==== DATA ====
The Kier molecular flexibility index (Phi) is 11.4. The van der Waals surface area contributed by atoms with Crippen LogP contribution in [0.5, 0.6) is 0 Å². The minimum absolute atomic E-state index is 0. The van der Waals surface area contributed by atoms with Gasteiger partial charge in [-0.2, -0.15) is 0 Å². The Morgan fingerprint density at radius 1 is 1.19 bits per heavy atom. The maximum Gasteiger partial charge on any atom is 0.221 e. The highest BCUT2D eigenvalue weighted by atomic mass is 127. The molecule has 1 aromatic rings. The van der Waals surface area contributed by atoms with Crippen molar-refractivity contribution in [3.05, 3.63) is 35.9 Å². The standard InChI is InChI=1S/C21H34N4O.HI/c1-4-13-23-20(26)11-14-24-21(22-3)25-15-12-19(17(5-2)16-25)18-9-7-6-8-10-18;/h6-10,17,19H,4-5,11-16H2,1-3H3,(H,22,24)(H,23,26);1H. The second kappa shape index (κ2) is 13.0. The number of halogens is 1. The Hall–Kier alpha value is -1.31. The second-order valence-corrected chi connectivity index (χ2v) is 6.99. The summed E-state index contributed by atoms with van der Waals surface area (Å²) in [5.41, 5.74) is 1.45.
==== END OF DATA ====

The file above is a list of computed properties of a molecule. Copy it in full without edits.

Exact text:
The Kier molecular flexibility index (Phi) is 11.4. The van der Waals surface area contributed by atoms with Crippen LogP contribution in [0.5, 0.6) is 0 Å². The minimum absolute atomic E-state index is 0. The van der Waals surface area contributed by atoms with Gasteiger partial charge in [-0.2, -0.15) is 0 Å². The Morgan fingerprint density at radius 1 is 1.19 bits per heavy atom. The maximum Gasteiger partial charge on any atom is 0.221 e. The highest BCUT2D eigenvalue weighted by atomic mass is 127. The molecule has 1 aromatic rings. The van der Waals surface area contributed by atoms with Crippen molar-refractivity contribution in [3.05, 3.63) is 35.9 Å². The standard InChI is InChI=1S/C21H34N4O.HI/c1-4-13-23-20(26)11-14-24-21(22-3)25-15-12-19(17(5-2)16-25)18-9-7-6-8-10-18;/h6-10,17,19H,4-5,11-16H2,1-3H3,(H,22,24)(H,23,26);1H. The second kappa shape index (κ2) is 13.0. The number of halogens is 1. The Hall–Kier alpha value is -1.31. The second-order valence-corrected chi connectivity index (χ2v) is 6.99. The summed E-state index contributed by atoms with van der Waals surface area (Å²) in [5.41, 5.74) is 1.45.